Me thinks you give the other side far too much credit, when, in fact these absolutist terror mongers among us are fanatical about reducing us non-believers in their ideological supremacy to ashes, soon enough.

    Know your enemy or perish in your ignorance of his savagery, starting with our inviting them, by the undocumented millions, to come to our nation and take up residence among us, on the specious notion that most of them have voting "Democrat" as their primary political and social motivation for invading our soil.

    • Bfenn says:

      HEAR, HEAR! Robby B.
      I wholeheartedly agree and wish to bow to your writing eloquence. I could only suggest whereas you have expounded.

      • Robby Bonfire says:

        Awfully kind of you to say that, sir, understanding this is Mr. Ringer's exceptionally fine column, not my own.

        Just for laughs, you should see the intense hostility I generate at the Philly Sixers blog where I post my iconoclastic opinions re the wretched blunderings of the home team's management team. "Popularity" is not everyone's goal in life, certainly not mine.

  13. NoSpin says:

    The Biblical Apostle Paul despairingly describes himself in Romans 7 as a "wretched man" because he could not keep God's law. Even those parts of which he strongly approved he found himself unable to consistently carry out. He fears estrangement from God.
    Paul despairingly ascribes his failure as due to "another" [stronger] presence – which is so persistent that it is described as certain to operate against his will as a law. This law is permanently resident in his physical body.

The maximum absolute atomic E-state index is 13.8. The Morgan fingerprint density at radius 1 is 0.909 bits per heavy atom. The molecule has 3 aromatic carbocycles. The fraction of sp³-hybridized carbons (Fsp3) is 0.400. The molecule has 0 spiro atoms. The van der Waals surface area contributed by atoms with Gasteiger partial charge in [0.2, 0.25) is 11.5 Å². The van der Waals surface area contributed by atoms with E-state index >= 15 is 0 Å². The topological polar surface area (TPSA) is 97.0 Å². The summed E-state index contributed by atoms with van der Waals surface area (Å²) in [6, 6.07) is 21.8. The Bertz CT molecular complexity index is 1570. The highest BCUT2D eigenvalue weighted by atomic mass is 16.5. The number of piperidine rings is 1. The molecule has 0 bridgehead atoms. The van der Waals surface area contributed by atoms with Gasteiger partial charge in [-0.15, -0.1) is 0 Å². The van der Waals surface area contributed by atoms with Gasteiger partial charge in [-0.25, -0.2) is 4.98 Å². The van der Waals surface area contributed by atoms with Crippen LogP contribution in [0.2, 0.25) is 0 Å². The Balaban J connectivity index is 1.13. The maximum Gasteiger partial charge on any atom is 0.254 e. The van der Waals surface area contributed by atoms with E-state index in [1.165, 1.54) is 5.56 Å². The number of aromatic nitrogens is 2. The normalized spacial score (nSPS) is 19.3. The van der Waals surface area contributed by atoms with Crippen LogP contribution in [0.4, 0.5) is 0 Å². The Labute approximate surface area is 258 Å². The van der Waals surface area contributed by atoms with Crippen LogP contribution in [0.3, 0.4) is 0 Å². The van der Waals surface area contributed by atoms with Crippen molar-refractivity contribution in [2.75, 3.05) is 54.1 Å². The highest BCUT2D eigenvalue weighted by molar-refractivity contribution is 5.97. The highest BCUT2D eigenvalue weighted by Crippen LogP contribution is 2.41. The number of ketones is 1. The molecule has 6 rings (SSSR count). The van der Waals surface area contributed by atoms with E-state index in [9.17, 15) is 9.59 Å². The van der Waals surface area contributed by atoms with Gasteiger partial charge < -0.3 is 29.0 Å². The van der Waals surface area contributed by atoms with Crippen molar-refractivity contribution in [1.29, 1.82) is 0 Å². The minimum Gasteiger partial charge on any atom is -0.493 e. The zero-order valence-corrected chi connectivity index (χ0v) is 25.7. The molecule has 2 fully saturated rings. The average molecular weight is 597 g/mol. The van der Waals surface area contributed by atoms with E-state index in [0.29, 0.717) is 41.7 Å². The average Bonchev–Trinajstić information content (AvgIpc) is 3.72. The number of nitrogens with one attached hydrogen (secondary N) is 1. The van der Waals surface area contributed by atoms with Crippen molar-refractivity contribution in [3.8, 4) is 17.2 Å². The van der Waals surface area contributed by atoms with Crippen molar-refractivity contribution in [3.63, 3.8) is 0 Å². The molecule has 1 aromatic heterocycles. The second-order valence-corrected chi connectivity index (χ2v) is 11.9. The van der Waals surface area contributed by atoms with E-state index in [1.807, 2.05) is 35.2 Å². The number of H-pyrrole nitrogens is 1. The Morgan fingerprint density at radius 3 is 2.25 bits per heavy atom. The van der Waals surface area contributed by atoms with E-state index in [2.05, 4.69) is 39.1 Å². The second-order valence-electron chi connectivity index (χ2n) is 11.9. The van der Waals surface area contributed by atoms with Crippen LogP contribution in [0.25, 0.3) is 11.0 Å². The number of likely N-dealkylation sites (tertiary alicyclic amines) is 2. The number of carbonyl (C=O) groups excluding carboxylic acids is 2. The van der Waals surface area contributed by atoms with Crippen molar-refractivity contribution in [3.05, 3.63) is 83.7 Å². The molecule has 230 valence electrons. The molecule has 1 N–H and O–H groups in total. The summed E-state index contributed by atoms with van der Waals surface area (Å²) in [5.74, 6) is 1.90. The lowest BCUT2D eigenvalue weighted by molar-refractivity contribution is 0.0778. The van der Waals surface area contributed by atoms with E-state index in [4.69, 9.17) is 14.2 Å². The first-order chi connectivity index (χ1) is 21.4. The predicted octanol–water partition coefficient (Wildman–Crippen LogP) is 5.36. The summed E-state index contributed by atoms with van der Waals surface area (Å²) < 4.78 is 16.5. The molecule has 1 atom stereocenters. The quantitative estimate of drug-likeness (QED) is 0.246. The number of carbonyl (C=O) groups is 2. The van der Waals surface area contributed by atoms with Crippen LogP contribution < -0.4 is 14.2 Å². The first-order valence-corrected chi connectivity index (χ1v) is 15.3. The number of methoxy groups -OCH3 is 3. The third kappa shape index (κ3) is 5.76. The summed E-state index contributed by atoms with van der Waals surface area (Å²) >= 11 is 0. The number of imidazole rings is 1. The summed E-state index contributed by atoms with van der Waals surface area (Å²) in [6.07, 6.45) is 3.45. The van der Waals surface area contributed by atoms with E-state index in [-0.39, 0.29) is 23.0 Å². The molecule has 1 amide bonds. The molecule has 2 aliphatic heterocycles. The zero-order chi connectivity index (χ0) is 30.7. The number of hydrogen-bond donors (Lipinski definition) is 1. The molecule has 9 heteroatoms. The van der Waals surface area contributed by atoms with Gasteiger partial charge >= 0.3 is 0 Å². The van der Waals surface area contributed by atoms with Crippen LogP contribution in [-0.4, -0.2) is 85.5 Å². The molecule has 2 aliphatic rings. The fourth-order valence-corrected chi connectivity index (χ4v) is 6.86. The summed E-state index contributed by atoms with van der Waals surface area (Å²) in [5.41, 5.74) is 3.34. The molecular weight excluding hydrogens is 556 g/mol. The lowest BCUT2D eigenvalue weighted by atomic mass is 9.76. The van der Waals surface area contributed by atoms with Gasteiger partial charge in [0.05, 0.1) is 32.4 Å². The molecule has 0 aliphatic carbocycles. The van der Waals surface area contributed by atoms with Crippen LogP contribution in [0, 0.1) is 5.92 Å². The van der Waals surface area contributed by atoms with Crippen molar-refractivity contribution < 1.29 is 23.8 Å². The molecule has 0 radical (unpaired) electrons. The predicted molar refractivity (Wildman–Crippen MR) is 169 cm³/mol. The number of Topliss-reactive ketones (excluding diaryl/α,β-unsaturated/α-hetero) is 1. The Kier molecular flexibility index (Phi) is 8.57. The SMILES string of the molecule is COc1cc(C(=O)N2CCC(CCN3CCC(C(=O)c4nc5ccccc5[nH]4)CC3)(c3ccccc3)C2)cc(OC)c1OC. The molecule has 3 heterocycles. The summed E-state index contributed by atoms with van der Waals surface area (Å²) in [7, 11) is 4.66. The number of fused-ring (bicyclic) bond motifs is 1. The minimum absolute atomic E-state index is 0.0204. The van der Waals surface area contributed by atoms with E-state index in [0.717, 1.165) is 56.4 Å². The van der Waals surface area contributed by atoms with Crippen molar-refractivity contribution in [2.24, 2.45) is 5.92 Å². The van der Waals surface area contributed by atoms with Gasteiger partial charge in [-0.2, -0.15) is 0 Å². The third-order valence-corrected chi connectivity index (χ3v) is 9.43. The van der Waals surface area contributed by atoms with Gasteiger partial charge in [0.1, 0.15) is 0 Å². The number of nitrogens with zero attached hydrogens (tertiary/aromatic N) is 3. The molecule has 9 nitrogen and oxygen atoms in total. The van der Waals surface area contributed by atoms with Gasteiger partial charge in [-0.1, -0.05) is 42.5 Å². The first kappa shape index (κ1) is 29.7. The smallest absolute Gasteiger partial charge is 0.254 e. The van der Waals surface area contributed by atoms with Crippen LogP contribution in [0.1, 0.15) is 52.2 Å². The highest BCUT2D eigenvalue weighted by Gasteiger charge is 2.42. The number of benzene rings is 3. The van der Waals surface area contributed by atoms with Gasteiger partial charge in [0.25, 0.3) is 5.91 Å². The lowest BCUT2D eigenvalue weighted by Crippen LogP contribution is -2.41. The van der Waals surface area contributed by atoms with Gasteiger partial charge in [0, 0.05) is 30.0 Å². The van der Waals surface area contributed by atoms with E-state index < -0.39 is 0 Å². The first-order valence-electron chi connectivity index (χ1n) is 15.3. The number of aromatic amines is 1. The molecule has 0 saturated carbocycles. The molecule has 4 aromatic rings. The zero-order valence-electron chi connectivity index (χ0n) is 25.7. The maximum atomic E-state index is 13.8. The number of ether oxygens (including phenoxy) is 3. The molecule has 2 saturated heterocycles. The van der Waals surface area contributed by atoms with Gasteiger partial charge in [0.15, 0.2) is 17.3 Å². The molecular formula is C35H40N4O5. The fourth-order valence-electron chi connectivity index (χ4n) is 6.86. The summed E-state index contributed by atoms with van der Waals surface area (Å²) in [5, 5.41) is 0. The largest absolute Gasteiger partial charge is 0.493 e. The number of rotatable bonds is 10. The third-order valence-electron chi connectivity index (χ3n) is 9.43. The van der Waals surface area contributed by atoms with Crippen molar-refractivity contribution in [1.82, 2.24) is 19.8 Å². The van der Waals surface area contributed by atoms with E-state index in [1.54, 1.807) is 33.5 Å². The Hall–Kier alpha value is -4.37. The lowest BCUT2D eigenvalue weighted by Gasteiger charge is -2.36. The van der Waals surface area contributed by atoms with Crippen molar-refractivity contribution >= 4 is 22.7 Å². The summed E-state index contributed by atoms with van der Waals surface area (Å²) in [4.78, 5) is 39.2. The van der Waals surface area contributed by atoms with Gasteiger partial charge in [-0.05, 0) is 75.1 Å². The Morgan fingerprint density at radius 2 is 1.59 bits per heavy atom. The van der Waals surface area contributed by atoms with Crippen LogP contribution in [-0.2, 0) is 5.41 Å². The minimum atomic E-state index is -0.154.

In Romans 8 We find the solution. Paul thanks God for Jesus Christ and declares triumphantly "The Spirit of Life in Christ Jesus has set me free from the law of sin and death." It can be the same for us, the Holy Spirit enters [strictly by invitation] and indwells us legitimately displacing the usurping presence.
    After His entry, we are no longer our own, we belong to Him, .
    1 Corinthians 6:19,20 [As in a Biblical marriage]
    We are not forced, we decide to accept or reject God as the Holy Spirit.
    The God of Romans 8 continues His work of the cross by enabling and supervising the building up of the Body of Christ, [AKA New Jerusalem, AKA Tree of LIFE, AKA the Bride of Christ].
    No person is ALONE in this joyful corporate entity.
    The displacement of the "other LAW" is the ONLY way prescribed by the Bible to be reconciled to God.
    It was made possible by the solitary Christ enduring the cross. Freedom from the "other LAW" is God's desire for all mankind. God's glory is restored in any of mankind willing to participate.
    "It is not good that man should dwell alone"
    "Not good" is possibly the most powerful and chilling factual understatement that has ever been uttered. AKA "If …… Ye shall surely die!"
    Man's insatiable thirst for physical water is a metaphor for his insatiable desire for his spiritual Creator [in whose image he was made]. God is a River of water of Life for the socially thirsty. Rev 22:1 Rev 22:17
    Christ suffered rejection and endured alone to provide our oneness and cure man's perpetual division as he blunders through a social wilderness of darkness [death]
    Christ said "I thirst" from the cross, "I thirst", [to provide us with genuine oneness]. Matt 10:34-39 John 17:26
    Death is not relative nor is man's desire for collective comfort. These are most potent absolutes. Let Godless Rousseau debate these realities from the solitude of his grave.

  14. Hrlen Roberts says:

    "O how I hate the things I do and yet I do the things I hate". St. Paul